Most people know Boston’s Independence Day celebration is set to music by the Boston Pops—Queen Latifah, Arlo Guthrie and The Texas Tenors add star power to this year’s show—but Boston Harborfest also offers revolutionary experiences around the Hub for a whole week. As the howitzers boom, fireworks soar and thousands celebrate our nation’s birthday, here’s what not to miss.
While the free Pops concert, officially the Boston Pops Fireworks Spectacular, may be the best-known part of the city’s Independence Day festivities, it is only part of Boston Harborfest—the celebration of the push for independence that began in nearby Lexington and Concord.
After taking in the opening ceremonies (and maybe some shopping) July 1 at Faneuil Hall, stroll the Freedom Trail through the restaurant-packed North End to the home of Paul Revere for a 1 pm fife and drum corps performance.
Next, head to Old North Church, where Revere’s “midnight ride” began. Admission includes a pioneering photography exhibit, a chance to make your own “one if by land” lanterns and a historically accurate (and participatory) chocolate tasting. There are also behind-the-scenes tours of spots that are usually off-limits.
On July 1 and 3, area artists will turn Downtown Crossing (DTX) into a curated arts show.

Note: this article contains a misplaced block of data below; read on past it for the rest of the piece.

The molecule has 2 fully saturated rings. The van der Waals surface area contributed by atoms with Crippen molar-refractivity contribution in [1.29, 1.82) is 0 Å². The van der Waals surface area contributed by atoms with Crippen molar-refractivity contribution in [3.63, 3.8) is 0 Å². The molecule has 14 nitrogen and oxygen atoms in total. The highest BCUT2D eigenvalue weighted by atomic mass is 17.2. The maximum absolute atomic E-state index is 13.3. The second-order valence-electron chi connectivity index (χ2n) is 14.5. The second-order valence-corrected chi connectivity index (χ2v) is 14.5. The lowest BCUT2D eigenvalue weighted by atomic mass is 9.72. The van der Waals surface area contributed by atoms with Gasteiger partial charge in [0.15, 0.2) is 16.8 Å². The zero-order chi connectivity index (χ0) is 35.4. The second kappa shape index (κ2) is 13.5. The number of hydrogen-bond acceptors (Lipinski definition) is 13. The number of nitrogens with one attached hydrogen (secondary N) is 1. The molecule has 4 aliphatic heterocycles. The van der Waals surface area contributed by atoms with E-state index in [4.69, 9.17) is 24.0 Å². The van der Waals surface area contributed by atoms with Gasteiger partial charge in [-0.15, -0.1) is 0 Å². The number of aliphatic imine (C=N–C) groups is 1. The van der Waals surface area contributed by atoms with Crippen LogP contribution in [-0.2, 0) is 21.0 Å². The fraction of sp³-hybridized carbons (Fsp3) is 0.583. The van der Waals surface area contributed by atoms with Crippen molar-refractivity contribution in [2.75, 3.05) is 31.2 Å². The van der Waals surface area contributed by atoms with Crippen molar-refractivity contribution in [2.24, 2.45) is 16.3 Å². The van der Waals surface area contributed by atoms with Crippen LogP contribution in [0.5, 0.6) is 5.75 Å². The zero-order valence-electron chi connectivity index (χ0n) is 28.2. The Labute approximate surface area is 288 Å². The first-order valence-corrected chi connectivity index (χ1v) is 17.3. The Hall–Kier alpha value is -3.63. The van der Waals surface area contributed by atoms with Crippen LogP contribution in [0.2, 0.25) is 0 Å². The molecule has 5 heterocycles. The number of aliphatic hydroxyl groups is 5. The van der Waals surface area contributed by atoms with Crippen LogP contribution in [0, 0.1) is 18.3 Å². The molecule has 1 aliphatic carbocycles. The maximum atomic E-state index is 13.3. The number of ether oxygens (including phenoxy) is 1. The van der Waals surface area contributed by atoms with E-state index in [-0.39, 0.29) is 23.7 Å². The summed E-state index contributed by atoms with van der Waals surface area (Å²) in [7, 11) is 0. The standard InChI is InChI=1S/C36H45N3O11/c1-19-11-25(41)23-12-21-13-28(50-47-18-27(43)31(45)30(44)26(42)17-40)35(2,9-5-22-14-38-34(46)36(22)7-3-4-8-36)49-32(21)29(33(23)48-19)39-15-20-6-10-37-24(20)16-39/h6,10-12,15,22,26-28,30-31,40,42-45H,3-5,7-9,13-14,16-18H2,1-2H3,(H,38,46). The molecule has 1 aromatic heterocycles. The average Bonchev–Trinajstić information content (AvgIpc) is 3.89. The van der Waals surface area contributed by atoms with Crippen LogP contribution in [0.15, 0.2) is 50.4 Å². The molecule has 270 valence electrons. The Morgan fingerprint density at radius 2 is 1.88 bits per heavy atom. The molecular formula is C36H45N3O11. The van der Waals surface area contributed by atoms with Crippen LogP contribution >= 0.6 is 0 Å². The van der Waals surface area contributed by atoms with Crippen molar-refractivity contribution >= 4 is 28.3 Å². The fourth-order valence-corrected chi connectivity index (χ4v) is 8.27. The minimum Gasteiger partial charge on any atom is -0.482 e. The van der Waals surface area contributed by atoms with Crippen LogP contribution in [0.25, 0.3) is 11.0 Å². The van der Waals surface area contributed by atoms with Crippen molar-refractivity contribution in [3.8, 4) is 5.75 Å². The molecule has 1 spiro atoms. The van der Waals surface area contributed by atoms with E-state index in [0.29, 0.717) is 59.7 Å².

From Mediterranean temptations at BonaPita and saucy Shed’s BBQ to freshly caught fish at Legal Test Kitchen and patriotic Democracy Brewing (which hosts Mel Stiller’s legendary sing-along piano bar Friday night), DTX is a great place to enjoy local flavors. If you love chowder (say it: “chowdah”), July 2 from noon to 2 pm is Boston’s annual Chowderfest, where guests can sample and vote on versions from local restaurants while enjoying live entertainment, games and interactive activities.
That night, Fan Pier is your best bet for viewing festive, illuminated boats at the Parade of Lights & Fireworks, which wraps up with a spectacular fireworks display.
Many of Harborfest’s most popular events take place, naturally, along the harbor. In addition to participatory reenactments of the Boston Tea Party and gas-guzzling rocket rides in Codzilla, the New England Aquarium will offer whale watches, and the USS Constitution Museum and Boston Harbor Cruises will bring sailors alongside “Old Ironsides,” for the annual turnaround cruise.
July 4th begins with a flag-raising ceremony at City Hall Plaza and a parade to the Granary Burial Ground, where such legends as Sam Adams and John Hancock are buried. Retrace the steps of Adams and Ben Franklin on special Independence-themed tours with Boston By Foot.
While thousands flock to the Hatch Shell on the Esplanade for the Boston Pops concert, savvy locals know the July 3 rehearsal is just as good (albeit without the fireworks), with far smaller crowds. Locals also know to rely on public transportation to get to events—many roads will be closed and parking is near impossible—and to be prepared to walk. No matter when you come the week of July 4, there will be plenty to see, hear, taste and experience in the birthplace of America’s independence.